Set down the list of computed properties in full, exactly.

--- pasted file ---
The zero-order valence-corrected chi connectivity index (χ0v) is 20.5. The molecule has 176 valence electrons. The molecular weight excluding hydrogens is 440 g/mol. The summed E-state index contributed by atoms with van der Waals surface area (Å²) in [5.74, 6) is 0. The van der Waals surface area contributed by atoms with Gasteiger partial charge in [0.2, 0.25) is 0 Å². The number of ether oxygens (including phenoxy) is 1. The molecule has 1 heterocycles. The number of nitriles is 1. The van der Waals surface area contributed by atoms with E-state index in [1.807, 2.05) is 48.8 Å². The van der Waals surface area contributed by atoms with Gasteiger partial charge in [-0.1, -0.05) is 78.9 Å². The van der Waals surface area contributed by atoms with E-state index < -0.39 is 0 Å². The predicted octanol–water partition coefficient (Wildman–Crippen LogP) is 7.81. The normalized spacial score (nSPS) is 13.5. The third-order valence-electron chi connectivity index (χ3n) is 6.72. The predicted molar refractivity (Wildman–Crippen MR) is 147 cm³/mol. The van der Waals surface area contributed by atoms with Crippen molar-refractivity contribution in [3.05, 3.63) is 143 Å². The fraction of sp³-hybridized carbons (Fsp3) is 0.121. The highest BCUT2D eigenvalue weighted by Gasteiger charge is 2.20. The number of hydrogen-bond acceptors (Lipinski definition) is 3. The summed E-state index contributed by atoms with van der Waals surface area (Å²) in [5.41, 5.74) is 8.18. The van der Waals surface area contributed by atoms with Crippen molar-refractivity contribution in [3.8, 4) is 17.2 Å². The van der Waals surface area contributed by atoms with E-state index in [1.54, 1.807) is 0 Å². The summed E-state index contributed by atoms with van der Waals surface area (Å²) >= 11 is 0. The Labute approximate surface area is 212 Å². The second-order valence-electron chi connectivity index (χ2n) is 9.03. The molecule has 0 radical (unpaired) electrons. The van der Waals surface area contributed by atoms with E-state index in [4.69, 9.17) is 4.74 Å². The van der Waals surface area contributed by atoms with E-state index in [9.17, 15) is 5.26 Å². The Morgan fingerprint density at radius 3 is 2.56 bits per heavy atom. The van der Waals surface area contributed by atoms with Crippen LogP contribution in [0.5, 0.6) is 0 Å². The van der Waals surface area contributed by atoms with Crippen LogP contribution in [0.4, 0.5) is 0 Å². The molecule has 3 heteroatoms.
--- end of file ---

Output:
The zero-order valence-corrected chi connectivity index (χ0v) is 20.5. The molecule has 176 valence electrons. The molecular weight excluding hydrogens is 440 g/mol. The summed E-state index contributed by atoms with van der Waals surface area (Å²) in [5.74, 6) is 0. The van der Waals surface area contributed by atoms with Gasteiger partial charge in [0.2, 0.25) is 0 Å². The number of ether oxygens (including phenoxy) is 1. The molecule has 1 heterocycles. The number of nitriles is 1. The van der Waals surface area contributed by atoms with E-state index in [1.807, 2.05) is 48.8 Å². The van der Waals surface area contributed by atoms with Gasteiger partial charge in [-0.1, -0.05) is 78.9 Å². The van der Waals surface area contributed by atoms with E-state index < -0.39 is 0 Å². The predicted octanol–water partition coefficient (Wildman–Crippen LogP) is 7.81. The normalized spacial score (nSPS) is 13.5. The third-order valence-electron chi connectivity index (χ3n) is 6.72. The predicted molar refractivity (Wildman–Crippen MR) is 147 cm³/mol. The van der Waals surface area contributed by atoms with Crippen molar-refractivity contribution in [3.05, 3.63) is 143 Å². The fraction of sp³-hybridized carbons (Fsp3) is 0.121. The highest BCUT2D eigenvalue weighted by Gasteiger charge is 2.20. The number of hydrogen-bond acceptors (Lipinski definition) is 3. The summed E-state index contributed by atoms with van der Waals surface area (Å²) in [5.41, 5.74) is 8.18. The van der Waals surface area contributed by atoms with Crippen molar-refractivity contribution in [3.8, 4) is 17.2 Å². The van der Waals surface area contributed by atoms with E-state index in [1.54, 1.807) is 0 Å². The summed E-state index contributed by atoms with van der Waals surface area (Å²) >= 11 is 0. The Labute approximate surface area is 212 Å². The second-order valence-electron chi connectivity index (χ2n) is 9.03. The molecule has 0 radical (unpaired) electrons. The van der Waals surface area contributed by atoms with E-state index in [4.69, 9.17) is 4.74 Å². The van der Waals surface area contributed by atoms with E-state index in [9.17, 15) is 5.26 Å². The Morgan fingerprint density at radius 3 is 2.56 bits per heavy atom. The van der Waals surface area contributed by atoms with Crippen LogP contribution in [0.5, 0.6) is 0 Å². The van der Waals surface area contributed by atoms with Crippen LogP contribution in [0.4, 0.5) is 0 Å². The molecule has 3 heteroatoms.